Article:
This blog will recount the saga of my share ownership of Resverlogix Corp.
”), a TSX-listed company. This is a cautionary tale in investing and a very interesting story and it should not be construed as advice. If I had the inclination, there is enough gossip and innuendo surrounding this stock that I could spin this story into one that could be printed in the National Enquirer; however, it is my intent to be mostly matter of fact and reflect the investment element.
The saga begins in the spring of 2006 when I was made aware of a bio-tech stock out of Calgary called Resverlogix Corp. (“RVX”). The company was working on a drug (RVX-208) to turn on Apolipoprotein A-1 (“ApoA-1”). ApoA-1 is the major protein component of high density lipoprotein (HDL). HDL is known as the “good cholesterol.” In extremely simplistic terms it is hoped that the protein will promote the removal of plaque from the arteries by reverse cholesterol transport (cholesterol is removed from the arteries and delivered to the liver for excretion).
With my eyes wide open to the fact that bio-techs are very risky, I dipped my toe into RVX as the concept denoted above was very novel and extremely exciting. In addition, the CEO Don McCaffrey stated it was the intention of RVX to sell pre-clinical, which in my mind removed substantial bio-tech risk.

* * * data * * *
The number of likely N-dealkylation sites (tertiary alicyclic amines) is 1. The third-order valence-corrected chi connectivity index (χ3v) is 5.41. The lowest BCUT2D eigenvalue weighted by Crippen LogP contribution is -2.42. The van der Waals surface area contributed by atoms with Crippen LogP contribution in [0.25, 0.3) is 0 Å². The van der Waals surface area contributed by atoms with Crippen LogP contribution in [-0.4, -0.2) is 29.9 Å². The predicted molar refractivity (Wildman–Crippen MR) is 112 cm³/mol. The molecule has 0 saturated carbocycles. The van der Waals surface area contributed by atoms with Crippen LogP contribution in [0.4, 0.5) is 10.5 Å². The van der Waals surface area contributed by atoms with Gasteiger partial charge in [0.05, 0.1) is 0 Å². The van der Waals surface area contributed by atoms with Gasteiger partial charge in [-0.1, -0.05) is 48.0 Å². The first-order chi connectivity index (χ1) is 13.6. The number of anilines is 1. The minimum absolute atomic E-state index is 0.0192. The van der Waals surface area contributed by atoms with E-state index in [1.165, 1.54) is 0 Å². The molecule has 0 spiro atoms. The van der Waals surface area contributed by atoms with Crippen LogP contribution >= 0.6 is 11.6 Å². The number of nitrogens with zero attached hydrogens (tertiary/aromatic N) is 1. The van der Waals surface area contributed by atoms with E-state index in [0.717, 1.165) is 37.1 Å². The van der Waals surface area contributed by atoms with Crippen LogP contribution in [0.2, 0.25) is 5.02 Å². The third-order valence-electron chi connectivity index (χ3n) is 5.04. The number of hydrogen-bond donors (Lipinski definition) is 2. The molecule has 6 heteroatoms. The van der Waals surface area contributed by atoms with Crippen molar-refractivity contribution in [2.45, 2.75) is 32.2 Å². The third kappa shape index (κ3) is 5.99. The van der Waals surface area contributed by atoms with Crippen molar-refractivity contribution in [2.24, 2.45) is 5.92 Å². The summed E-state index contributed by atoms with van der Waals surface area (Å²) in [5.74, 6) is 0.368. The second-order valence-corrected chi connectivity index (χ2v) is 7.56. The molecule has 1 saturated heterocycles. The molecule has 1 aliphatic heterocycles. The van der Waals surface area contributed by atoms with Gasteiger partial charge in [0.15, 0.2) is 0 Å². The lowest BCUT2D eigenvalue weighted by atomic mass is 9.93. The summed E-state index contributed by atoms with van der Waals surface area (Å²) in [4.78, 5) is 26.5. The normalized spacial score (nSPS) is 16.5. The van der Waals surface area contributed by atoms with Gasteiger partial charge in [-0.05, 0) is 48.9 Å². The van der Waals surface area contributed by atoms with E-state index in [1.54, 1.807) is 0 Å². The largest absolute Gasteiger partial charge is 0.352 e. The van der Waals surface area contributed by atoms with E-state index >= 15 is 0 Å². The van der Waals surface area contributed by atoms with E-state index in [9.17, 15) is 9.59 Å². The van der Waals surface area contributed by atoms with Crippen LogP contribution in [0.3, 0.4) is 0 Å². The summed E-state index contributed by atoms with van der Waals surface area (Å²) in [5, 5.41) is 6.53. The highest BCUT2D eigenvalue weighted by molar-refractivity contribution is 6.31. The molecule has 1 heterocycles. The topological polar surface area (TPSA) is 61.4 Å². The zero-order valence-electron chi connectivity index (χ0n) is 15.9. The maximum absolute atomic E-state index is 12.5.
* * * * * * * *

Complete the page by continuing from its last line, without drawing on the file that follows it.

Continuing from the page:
In early December 2006, Pfizer announced that its cholesterol drug Torcetrapib failed its clinical tests and Pfizer’s stock plummeted. If I had done more then dip my toes in RVX, I would be writing this blog from the Turks and Caicos because after Pfizer’s failure, RVX was seen as a possible successor and, fueled by rumours of a sale, RVX stock went from $5 to $30 within about ten weeks. Helping fuel the fun was a press release stating that RVX has hired UBS Securities as an investment banker to help with a “strategic alternatives.” Not a bad profit for a ten week timeframe.
What follows is the roller coaster ride from hell. The stock drops from $30 to $13 in two months as no deal emerges and by August of 2007 it is at $9. By the end of the October 2008 crash RVX is down to $2.30. I blow most of my gains on the initial huge run by buying back shares as I think the price is a bargain. This story includes my ignorance.
The dramatic stock drop is blamed on RVX not receiving any public offers and Big Pharma’s reluctance to make purchases due to numerous drug failures and, probably more significantly, financing issues.
Anyone who has ever been involved with a small-cap stock, and especially a small-cap bio-tech stock, is aware that financing is a huge issue. RVX engaged in “death spiral financing,” a process where the convertible financing used to fund a small-cap company can be used against the company in the marketplace causing the company’s stock to fall dramatically. It can lead to the company’s ultimate downfall.
While RVX stock stayed low, the science moved along tremendously with positive testing and good results in Phase 1B/2A testing . In October 2009, RVX announced it would move ahead with parallel tests called Assert and Assure. These studies were to be run by renowned researchers at the Cleveland Clinic. This was considered to be important confirmation that RVX had a potential blockbuster drug.